# Set Theory: Need help understanding the question

• CornMuffin
In summary: T.In summary, the problem asks if there exists a finite subset F of natural numbers N such that for any two sets A and B in a family T of finite subsets of N, the intersection of A, B, and F is non-empty. A counter-example for part a is T = {{1,2},{2,3},{1,3}}, where no such F exists. For part b, it is proven that if T contains subsets of the same size, T must be finite, and thus F exists.
CornMuffin

## Homework Statement

Let T be a family of finite subsets of the natural numbers N = {1, 2, 3,...} such that if A and B are any members of T, then the intersection of A and B is nonempty.

(a) Must N contain a finite subset F such that the intersection of A, B and F is nonempty for any sets A and B belonging to T?
(b) What if we assume in addition that all the sets in T are the same size?

I need to show that the answer is yes or provide a counter-example.

## The Attempt at a Solution

I think I am having trouble with the wording of the problem or something... because if T={{1,2},{2,3},{1,3}} then there is no F that satisfies this. If this statement meant that there exists an F for each A, and B, then F can just be the intersection of A and B... so I am probably missing something here, there's no way this is supposed to be this easy. Can someone help me understand the problem a little better?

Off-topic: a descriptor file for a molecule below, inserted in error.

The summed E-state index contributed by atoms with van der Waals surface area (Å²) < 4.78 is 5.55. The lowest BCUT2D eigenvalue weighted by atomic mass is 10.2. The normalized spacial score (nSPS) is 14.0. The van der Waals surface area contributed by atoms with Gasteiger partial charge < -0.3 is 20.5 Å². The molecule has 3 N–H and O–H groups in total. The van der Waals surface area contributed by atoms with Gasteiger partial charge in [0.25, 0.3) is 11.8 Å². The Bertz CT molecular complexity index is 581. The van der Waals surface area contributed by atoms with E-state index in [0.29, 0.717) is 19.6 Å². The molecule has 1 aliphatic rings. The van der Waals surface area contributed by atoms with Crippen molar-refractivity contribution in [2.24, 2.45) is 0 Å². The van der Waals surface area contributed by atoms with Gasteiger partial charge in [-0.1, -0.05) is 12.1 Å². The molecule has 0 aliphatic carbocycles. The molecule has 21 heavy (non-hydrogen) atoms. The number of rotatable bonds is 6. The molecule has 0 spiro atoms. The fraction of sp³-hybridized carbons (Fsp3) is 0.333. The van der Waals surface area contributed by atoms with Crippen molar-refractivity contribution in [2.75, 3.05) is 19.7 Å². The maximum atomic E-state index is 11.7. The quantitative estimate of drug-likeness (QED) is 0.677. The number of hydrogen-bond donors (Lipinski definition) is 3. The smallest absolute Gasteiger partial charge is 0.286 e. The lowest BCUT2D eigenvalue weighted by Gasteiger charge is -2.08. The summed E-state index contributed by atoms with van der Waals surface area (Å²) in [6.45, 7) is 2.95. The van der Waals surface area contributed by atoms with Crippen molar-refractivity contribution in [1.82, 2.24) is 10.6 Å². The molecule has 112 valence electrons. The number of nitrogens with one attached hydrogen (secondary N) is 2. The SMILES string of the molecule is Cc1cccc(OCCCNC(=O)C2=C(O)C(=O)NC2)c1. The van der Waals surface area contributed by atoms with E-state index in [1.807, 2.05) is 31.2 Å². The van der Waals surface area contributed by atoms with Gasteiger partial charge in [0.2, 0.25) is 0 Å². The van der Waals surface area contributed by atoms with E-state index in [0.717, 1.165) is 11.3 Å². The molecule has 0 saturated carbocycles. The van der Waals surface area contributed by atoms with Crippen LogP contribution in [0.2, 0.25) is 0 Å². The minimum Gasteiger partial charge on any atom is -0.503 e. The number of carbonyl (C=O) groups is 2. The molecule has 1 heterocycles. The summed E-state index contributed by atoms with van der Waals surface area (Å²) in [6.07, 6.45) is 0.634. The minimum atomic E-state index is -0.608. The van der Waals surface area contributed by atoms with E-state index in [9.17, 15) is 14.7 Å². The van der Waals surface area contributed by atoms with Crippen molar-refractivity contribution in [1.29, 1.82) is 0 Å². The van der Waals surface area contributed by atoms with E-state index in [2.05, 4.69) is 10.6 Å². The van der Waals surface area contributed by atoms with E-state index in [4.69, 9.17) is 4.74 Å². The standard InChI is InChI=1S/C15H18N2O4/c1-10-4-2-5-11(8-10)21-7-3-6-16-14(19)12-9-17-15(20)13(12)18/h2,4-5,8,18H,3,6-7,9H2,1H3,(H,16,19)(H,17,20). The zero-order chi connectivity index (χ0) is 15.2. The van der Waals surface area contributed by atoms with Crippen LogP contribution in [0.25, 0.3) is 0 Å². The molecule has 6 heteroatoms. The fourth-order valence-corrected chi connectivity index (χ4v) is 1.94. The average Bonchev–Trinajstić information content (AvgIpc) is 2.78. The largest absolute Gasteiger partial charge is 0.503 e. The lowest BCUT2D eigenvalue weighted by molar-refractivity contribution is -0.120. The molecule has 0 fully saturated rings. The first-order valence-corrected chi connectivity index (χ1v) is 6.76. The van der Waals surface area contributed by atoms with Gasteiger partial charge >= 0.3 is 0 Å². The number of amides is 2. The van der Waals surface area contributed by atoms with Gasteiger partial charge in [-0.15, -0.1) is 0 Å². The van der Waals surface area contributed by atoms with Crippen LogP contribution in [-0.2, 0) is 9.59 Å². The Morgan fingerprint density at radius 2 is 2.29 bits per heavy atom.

CornMuffin said:

## Homework Statement

Let T be a family of finite subsets of the natural numbers N = {1, 2, 3,...} such that if A and B are any members of T, then the intersection of A and B is nonempty.

(a) Must N contain a finite subset F such that the intersection of A, B and F is nonempty for any sets A and B belonging to T?
(b) What if we assume in addition that all the sets in T are the same size?

I need to show that the answer is yes or provide a counter-example.

## The Attempt at a Solution

I think I am having trouble with the wording of the problem or something... because if T={{1,2},{2,3},{1,3}} then there is no F that satisfies this. If this statement meant that there exists an F for each A, and B, then F can just be the intersection of A and B... so I am probably missing something here, there's no way this is supposed to be this easy. Can someone help me understand the problem a little better?